Paraparaumu resident Gwynn Compton has promised to bring fresh leadership and a community-led approach to the Kāpiti Coast as he announced he is standing for Mayor, and as a Districtwide Councillor, in this year’s Kāpiti Coast District Council election.
Living in Paraparaumu with his wife, Renee, and their two young sons, Alex and Leon, Gwynn Compton’s campaign will focus on ensuring the Kāpiti Coast is prepared to make the most of the growth that will come with the completion of major roading projects next year, while preserving the great lifestyle people on the Kāpiti Coast enjoy.
“Kāpiti is one of the best places in New Zealand to live and raise a family, but with the completion of projects like Transmission Gully and Peka Peka to Ōtaki around the corner, we need to act now to make the most of the opportunities ahead while preserving the great lifestyle we love in Kāpiti,” says Mr Compton.
“We can’t build a wall or pretend that growth isn’t coming, but if we get ahead of the curve we can make it work for our community.”
Fuelling that concern is a sense there’s been a lack of urgency from the current Mayor and Council around planning for this growth, and ensuring that adequate infrastructure like housing, water, and transport options are in the pipeline to meet it.
“The Mackays to Peka Peka Expressway has already given us a taste of what’s to come, as its completion saw rapid house price growth and steep rent increases which shut first home buyers out of Kāpiti and hurt those on fixed and low incomes,” says Mr Compton.
“As a district with a high percentage of people on superannuation, they simply can’t afford for us to get this wrong again, especially as we’re already behind the eight ball in preparing for what’s to come.”
Another area of concern for Mr Compton is the local economy, which has been booming during recent major infrastructure projects, but faces an uncertain future as those draw to a close.
“How we manage the drop off in employment once Transmission Gully and Peka Peka to Ōtaki are finished is a major issue facing Kāpiti. We need an economy that’s diverse and delivers sustainable growth, more jobs, and higher incomes. To achieve that we need a more ambitious vision than being just a retirement mecca or a coffee stop for tourists passing through as some have suggested.”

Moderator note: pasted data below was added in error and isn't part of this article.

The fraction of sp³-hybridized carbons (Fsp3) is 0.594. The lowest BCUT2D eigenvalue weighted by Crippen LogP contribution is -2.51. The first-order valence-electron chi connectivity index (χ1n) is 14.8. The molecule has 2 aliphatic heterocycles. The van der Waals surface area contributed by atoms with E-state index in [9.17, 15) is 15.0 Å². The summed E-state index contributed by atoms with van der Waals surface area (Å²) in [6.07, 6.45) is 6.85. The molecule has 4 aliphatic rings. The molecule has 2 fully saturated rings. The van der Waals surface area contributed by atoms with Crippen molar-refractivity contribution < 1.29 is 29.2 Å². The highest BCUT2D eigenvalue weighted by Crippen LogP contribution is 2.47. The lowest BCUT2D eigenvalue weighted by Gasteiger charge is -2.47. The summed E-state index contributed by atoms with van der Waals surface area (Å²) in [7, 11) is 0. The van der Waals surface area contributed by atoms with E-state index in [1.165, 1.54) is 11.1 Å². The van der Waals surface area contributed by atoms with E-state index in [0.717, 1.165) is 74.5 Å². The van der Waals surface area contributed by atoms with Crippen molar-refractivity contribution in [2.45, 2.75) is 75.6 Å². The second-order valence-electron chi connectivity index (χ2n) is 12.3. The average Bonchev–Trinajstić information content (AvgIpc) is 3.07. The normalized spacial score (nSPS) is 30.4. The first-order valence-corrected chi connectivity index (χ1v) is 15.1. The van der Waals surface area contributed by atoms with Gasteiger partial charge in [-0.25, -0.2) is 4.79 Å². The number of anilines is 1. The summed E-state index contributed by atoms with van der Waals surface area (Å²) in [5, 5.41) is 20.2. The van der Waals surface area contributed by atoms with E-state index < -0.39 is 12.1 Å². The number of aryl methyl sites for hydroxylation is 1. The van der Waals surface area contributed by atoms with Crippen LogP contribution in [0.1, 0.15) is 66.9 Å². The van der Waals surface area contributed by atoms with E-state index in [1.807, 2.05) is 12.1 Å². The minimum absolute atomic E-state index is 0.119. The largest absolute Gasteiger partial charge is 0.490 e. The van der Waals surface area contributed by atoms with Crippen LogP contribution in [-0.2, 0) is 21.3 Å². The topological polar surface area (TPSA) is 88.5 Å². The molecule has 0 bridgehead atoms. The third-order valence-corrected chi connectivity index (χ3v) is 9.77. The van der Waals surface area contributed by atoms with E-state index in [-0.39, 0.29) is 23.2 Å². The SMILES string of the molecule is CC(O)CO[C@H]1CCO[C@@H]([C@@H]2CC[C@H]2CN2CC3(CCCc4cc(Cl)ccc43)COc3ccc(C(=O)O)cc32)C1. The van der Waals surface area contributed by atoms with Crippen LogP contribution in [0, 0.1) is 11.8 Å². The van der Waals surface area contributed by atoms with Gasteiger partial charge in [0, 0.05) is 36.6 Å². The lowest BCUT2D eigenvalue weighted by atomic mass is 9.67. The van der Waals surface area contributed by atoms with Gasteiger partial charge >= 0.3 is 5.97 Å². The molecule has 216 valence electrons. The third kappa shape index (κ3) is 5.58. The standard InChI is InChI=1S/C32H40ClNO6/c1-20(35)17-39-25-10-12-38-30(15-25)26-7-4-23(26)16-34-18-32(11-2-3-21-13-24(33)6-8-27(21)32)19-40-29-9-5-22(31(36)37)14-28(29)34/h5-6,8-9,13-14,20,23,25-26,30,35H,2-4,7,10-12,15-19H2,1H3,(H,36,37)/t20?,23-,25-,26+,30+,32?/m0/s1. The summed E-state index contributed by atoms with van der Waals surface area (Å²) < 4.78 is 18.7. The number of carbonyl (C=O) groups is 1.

Gwynn Compton is also promising to fight tirelessly to get other infrastructure built and vital services provided to meet the needs of our growing population.
“I know that many in the community are frustrated by a lack of visible progress on important issues like access to a proper after hours medical service in Kāpiti, the lack of any time frame for Ōtaki to get better public transport connections, and the lack of a police station that is open on weekends. While these issues aren’t necessarily directly within Kāpiti Coast District Council’s control, I firmly believe that whoever is Mayor of Kāpiti needs to be a relentless advocate to central government on behalf of our communities.”
As part of the fresh community-led approach Gwynn Compton is campaigning to bring to the Kāpiti Coast District Council, he has also launched a survey to Kāpiti Coasters to share both what they love about Kāpiti, but also what they think are the major issues facing the district. The survey can be found at his new website – www.gwynncompton.co.nz
“The Mayor and Council don’t and shouldn’t claim to have a monopoly on all the answers for the issues facing Kāpiti, and we need a shift away from a Council knows best attitude to one that truly partners with our communities and helps them take the lead on the issues facing them. It’s why I’m committed to regularly surveying our communities as just one part of what will be a fresh, community-led approach that I’ll bring to the mayoralty and council if elected,” says Mr Compton.
Mr Compton’s professional career has seen him work as a supermarket assistant through high school and university, then as a bank teller after graduating with a Bachelor of Arts in History and Political Science from Victoria University of Wellington, before working in a variety of communication roles at the National Bank in Wellington, Telstra in Melbourne, the Old Mutual Group in London, the Museum of New Zealand Te Papa Tongarewa, as well as having advised former Prime Ministers Sir John Key and Sir Bill English on social media and digital communications.
Mr Compton has also been involved with the Kāpiti Economic Development Agency and recently led one part of the effort to stop Victoria University of Wellington’s proposal to change its name.